As you can see, Terry plainly stated that Satan was bound, not destroyed, immediately after the destruction of the beasts, which occurred after the parousia and marriage.


LXX, I have been reading your comments on William's video and one statement you made is puzzling. This is the sequence:

"Recall that Satan was bound so that he could not deceive the nations again for a thousand years (Rev 20:3).

"It just so happened that Jerusalem was also deceiving the nations (like Satan) before its destruction (Rev 18:23-24).

"A chronological interpretation implies Satan's binding did not occur until after Jerusalem was destroyed; and that Satan's binding coincided with the beginning of the millennial reign; both of which are consistent with Daniel 7.

"I concur somewhat with Milton Terry, that the millennium is/was a long time; but not a million years as he speculated here: ([Milton S Terry, "Biblical Apocalyptics." Eaton & Mains, 1898, Rev 20:4, p.451])

"Rather I interpret it to mean that Satan was bound upon the destruction of Jerusalem (which included the destruction of most of his children: John 8:44), and (get this!) he was not released again to deceive the nations (to go after the saints and the Church) until 1948, when his children were able to regain a foothold."

How did you come up with your last statement? Weren't they all killed by the Romans?

Jackie
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LXXResearcher

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Re: Not Taste of Death
« Reply #35 on: January 15, 2018, 09:35:04 PM »


LXX, I have been reading your comments on William's video and one statement you made is puzzling.
...
How did you come up with your last statement? Weren't they all killed by the Romans?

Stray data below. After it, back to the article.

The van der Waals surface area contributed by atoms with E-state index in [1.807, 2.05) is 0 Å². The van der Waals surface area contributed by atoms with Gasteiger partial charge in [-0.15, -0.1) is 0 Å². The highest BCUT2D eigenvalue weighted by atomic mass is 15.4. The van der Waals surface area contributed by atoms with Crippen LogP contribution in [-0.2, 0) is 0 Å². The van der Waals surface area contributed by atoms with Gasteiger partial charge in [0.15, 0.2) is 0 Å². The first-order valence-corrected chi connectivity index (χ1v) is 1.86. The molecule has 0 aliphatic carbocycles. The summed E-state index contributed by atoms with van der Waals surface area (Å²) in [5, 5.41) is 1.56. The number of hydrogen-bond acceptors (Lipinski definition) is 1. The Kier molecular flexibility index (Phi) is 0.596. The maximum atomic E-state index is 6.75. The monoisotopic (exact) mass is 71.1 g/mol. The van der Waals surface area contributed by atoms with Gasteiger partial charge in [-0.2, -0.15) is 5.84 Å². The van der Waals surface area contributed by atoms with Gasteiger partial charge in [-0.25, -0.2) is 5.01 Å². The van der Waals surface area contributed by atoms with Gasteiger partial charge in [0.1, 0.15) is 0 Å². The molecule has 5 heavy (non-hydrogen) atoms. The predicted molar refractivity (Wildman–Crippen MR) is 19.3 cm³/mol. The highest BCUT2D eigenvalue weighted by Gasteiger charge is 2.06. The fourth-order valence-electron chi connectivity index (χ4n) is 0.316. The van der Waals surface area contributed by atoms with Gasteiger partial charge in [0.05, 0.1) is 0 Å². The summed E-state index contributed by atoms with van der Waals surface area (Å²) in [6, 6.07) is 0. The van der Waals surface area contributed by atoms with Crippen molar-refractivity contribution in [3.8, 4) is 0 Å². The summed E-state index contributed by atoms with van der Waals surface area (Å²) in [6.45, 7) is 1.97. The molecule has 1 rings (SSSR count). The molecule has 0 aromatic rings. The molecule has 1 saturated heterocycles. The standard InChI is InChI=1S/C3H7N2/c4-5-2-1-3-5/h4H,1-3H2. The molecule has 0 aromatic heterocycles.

No.  Josephus wrote that better than 40,000 were released:

"They were all received by the Romans, because Titus himself grew negligent as to his former orders for killing them, and because the very soldiers grew weary of killing them, and because they hoped to get some money by sparing them; for they left only the populace, and sold the rest of the multitude, with their wives and children, and every one of them at a very low price, and that because such as were sold were very many, and the buyers were few: and although Titus had made proclamation beforehand, that no deserter should come alone by himself, that so they might bring out their families with them, yet did he receive such as these also. However, he set over them such as were to distinguish some from others, in order to see if any of them deserved to be punished. And indeed the number of those that were sold was immense; but of the populace above forty thousand were saved, whom Caesar let go whither every one of them pleased." [Flavius Josephus, "The Complete Works: Wars of the Jews." Christian Classics Ethereal Library, 1934, Book VI.8.2, pp.149

"791 This innumerable multitude of Jews that were 'sold' by the Romans was an eminent completion of God's ancient threatening by Moses, that if they apostatized from the obedience to his laws, they should be 'sold unto their enemies for bond-men and bond-women,' Deuteronomy 28:68. See more especially the note on ch. 9. sect. 2. But one thing is here peculiarly remarkable, that Moses adds, Though they should be 'sold' for slaves, yet 'no man should buy them;' i.e. either they should have none to redeem them from this sale into slavery; or rather, that the slaves to be sold should be more than were the purchasers for them, and so they should be sold for little or nothing; which is what Josephus here affirms to have been the case at this time." [Flavius Josephus, "The Complete Works: Wars of the Jews." Christian Classics Ethereal Library, 1934, Book VI.8.2, fn791, pp.1493]

My understanding is based on this verse:

"And I will put enmity between thee and the woman, and between thy seed and her seed; it shall bruise thy head, and thou shalt bruise his heel." -- Gen 3:15 KJV

Mine is not necessarily a new doctrine, but preterists tend to cut it off at A.D. 70. This video from the 2017 Preterist Pilgrim Weekend of 2017 brings out that point:


LXX
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Jackie